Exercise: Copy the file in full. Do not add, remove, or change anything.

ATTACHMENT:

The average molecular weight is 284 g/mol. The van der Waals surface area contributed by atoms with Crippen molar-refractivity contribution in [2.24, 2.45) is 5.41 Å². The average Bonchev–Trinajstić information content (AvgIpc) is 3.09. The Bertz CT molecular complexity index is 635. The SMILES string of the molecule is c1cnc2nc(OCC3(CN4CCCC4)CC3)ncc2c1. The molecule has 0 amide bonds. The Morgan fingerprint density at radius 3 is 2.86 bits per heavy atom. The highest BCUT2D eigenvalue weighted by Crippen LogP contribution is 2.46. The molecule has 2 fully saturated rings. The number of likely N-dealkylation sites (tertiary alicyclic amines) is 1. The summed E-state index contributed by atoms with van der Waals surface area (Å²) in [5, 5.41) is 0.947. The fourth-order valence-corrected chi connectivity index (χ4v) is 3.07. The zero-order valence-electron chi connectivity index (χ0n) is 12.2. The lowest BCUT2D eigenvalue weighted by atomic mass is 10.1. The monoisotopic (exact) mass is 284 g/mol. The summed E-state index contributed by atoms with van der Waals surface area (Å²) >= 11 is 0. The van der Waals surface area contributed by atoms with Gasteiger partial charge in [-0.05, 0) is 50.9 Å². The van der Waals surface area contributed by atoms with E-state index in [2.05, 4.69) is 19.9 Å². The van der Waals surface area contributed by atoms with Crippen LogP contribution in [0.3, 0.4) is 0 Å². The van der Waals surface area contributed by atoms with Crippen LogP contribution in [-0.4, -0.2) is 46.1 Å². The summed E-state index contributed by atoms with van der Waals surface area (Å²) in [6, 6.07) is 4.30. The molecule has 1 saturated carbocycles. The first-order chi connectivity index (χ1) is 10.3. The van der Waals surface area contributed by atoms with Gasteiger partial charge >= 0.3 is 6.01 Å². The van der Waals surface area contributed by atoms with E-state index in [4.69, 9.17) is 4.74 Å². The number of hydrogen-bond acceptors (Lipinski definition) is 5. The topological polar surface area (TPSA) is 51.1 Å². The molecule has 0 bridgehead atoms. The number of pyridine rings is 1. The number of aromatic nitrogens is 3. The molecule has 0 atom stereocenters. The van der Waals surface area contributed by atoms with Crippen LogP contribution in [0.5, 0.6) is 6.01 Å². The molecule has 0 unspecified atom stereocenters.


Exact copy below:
The average molecular weight is 284 g/mol. The van der Waals surface area contributed by atoms with Crippen molar-refractivity contribution in [2.24, 2.45) is 5.41 Å². The average Bonchev–Trinajstić information content (AvgIpc) is 3.09. The Bertz CT molecular complexity index is 635. The SMILES string of the molecule is c1cnc2nc(OCC3(CN4CCCC4)CC3)ncc2c1. The molecule has 0 amide bonds. The Morgan fingerprint density at radius 3 is 2.86 bits per heavy atom. The highest BCUT2D eigenvalue weighted by Crippen LogP contribution is 2.46. The molecule has 2 fully saturated rings. The number of likely N-dealkylation sites (tertiary alicyclic amines) is 1. The summed E-state index contributed by atoms with van der Waals surface area (Å²) in [5, 5.41) is 0.947. The fourth-order valence-corrected chi connectivity index (χ4v) is 3.07. The zero-order valence-electron chi connectivity index (χ0n) is 12.2. The lowest BCUT2D eigenvalue weighted by atomic mass is 10.1. The monoisotopic (exact) mass is 284 g/mol. The summed E-state index contributed by atoms with van der Waals surface area (Å²) >= 11 is 0. The van der Waals surface area contributed by atoms with Gasteiger partial charge in [-0.05, 0) is 50.9 Å². The van der Waals surface area contributed by atoms with E-state index in [2.05, 4.69) is 19.9 Å². The van der Waals surface area contributed by atoms with Crippen LogP contribution in [0.3, 0.4) is 0 Å². The van der Waals surface area contributed by atoms with Crippen LogP contribution in [-0.4, -0.2) is 46.1 Å². The summed E-state index contributed by atoms with van der Waals surface area (Å²) in [6, 6.07) is 4.30. The molecule has 1 saturated carbocycles. The first-order chi connectivity index (χ1) is 10.3. The van der Waals surface area contributed by atoms with Gasteiger partial charge >= 0.3 is 6.01 Å². The van der Waals surface area contributed by atoms with E-state index in [4.69, 9.17) is 4.74 Å². The number of hydrogen-bond acceptors (Lipinski definition) is 5. The topological polar surface area (TPSA) is 51.1 Å². The molecule has 0 bridgehead atoms. The number of pyridine rings is 1. The number of aromatic nitrogens is 3. The molecule has 0 atom stereocenters. The van der Waals surface area contributed by atoms with Crippen LogP contribution in [0.5, 0.6) is 6.01 Å². The molecule has 0 unspecified atom stereocenters.